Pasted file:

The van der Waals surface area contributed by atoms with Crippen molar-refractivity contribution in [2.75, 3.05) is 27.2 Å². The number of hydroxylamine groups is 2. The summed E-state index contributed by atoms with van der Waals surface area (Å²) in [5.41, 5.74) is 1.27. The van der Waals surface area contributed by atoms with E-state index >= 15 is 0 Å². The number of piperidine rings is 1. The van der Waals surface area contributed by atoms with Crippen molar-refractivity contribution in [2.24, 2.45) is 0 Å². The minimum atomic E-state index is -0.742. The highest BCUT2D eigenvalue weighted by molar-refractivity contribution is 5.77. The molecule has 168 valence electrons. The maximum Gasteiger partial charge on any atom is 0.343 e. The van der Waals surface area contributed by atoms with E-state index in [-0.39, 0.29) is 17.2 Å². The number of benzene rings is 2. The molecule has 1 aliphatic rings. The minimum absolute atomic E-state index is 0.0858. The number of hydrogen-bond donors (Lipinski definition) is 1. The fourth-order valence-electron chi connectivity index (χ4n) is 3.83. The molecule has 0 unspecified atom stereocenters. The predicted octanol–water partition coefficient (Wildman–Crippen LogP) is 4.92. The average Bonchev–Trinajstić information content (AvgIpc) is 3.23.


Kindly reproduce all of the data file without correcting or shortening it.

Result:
The van der Waals surface area contributed by atoms with Crippen molar-refractivity contribution in [2.75, 3.05) is 27.2 Å². The number of hydroxylamine groups is 2. The summed E-state index contributed by atoms with van der Waals surface area (Å²) in [5.41, 5.74) is 1.27. The van der Waals surface area contributed by atoms with E-state index >= 15 is 0 Å². The number of piperidine rings is 1. The van der Waals surface area contributed by atoms with Crippen molar-refractivity contribution in [2.24, 2.45) is 0 Å². The minimum atomic E-state index is -0.742. The highest BCUT2D eigenvalue weighted by molar-refractivity contribution is 5.77. The molecule has 168 valence electrons. The maximum Gasteiger partial charge on any atom is 0.343 e. The van der Waals surface area contributed by atoms with E-state index in [-0.39, 0.29) is 17.2 Å². The number of benzene rings is 2. The molecule has 1 aliphatic rings. The minimum absolute atomic E-state index is 0.0858. The number of hydrogen-bond donors (Lipinski definition) is 1. The fourth-order valence-electron chi connectivity index (χ4n) is 3.83. The molecule has 0 unspecified atom stereocenters. The predicted octanol–water partition coefficient (Wildman–Crippen LogP) is 4.92. The average Bonchev–Trinajstić information content (AvgIpc) is 3.23.